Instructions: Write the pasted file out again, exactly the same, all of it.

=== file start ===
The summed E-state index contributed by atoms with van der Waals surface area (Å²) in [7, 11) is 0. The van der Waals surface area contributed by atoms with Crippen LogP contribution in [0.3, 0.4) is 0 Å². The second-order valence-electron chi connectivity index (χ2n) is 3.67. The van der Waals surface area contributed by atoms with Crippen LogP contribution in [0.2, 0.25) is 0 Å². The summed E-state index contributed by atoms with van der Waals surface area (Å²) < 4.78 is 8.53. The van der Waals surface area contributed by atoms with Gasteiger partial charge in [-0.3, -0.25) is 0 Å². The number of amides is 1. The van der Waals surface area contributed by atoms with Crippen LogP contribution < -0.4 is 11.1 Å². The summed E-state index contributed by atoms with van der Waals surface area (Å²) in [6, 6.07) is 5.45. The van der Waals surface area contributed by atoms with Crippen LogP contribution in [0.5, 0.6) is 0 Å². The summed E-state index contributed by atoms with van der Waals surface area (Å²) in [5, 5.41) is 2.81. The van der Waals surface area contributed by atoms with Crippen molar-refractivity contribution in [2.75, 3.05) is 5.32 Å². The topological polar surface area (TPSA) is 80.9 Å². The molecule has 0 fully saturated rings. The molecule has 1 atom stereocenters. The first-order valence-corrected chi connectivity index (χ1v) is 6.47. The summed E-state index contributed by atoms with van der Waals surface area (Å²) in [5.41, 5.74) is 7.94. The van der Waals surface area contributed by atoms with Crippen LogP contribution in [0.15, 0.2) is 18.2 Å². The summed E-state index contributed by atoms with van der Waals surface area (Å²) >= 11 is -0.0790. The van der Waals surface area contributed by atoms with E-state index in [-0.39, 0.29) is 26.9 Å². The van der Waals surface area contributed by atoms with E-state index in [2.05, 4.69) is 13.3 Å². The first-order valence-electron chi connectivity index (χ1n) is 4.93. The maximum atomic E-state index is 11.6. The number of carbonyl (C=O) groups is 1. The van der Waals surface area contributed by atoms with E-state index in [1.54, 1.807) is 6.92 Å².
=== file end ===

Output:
The summed E-state index contributed by atoms with van der Waals surface area (Å²) in [7, 11) is 0. The van der Waals surface area contributed by atoms with Crippen LogP contribution in [0.3, 0.4) is 0 Å². The second-order valence-electron chi connectivity index (χ2n) is 3.67. The van der Waals surface area contributed by atoms with Crippen LogP contribution in [0.2, 0.25) is 0 Å². The summed E-state index contributed by atoms with van der Waals surface area (Å²) < 4.78 is 8.53. The van der Waals surface area contributed by atoms with Gasteiger partial charge in [-0.3, -0.25) is 0 Å². The number of amides is 1. The van der Waals surface area contributed by atoms with Crippen LogP contribution < -0.4 is 11.1 Å². The summed E-state index contributed by atoms with van der Waals surface area (Å²) in [6, 6.07) is 5.45. The van der Waals surface area contributed by atoms with Crippen LogP contribution in [0.5, 0.6) is 0 Å². The summed E-state index contributed by atoms with van der Waals surface area (Å²) in [5, 5.41) is 2.81. The van der Waals surface area contributed by atoms with Crippen molar-refractivity contribution in [2.75, 3.05) is 5.32 Å². The topological polar surface area (TPSA) is 80.9 Å². The molecule has 0 fully saturated rings. The molecule has 1 atom stereocenters. The first-order valence-corrected chi connectivity index (χ1v) is 6.47. The summed E-state index contributed by atoms with van der Waals surface area (Å²) in [5.41, 5.74) is 7.94. The van der Waals surface area contributed by atoms with Crippen LogP contribution in [0.15, 0.2) is 18.2 Å². The summed E-state index contributed by atoms with van der Waals surface area (Å²) >= 11 is -0.0790. The van der Waals surface area contributed by atoms with E-state index in [-0.39, 0.29) is 26.9 Å². The van der Waals surface area contributed by atoms with E-state index in [2.05, 4.69) is 13.3 Å². The first-order valence-electron chi connectivity index (χ1n) is 4.93. The maximum atomic E-state index is 11.6. The number of carbonyl (C=O) groups is 1. The van der Waals surface area contributed by atoms with E-state index in [1.54, 1.807) is 6.92 Å².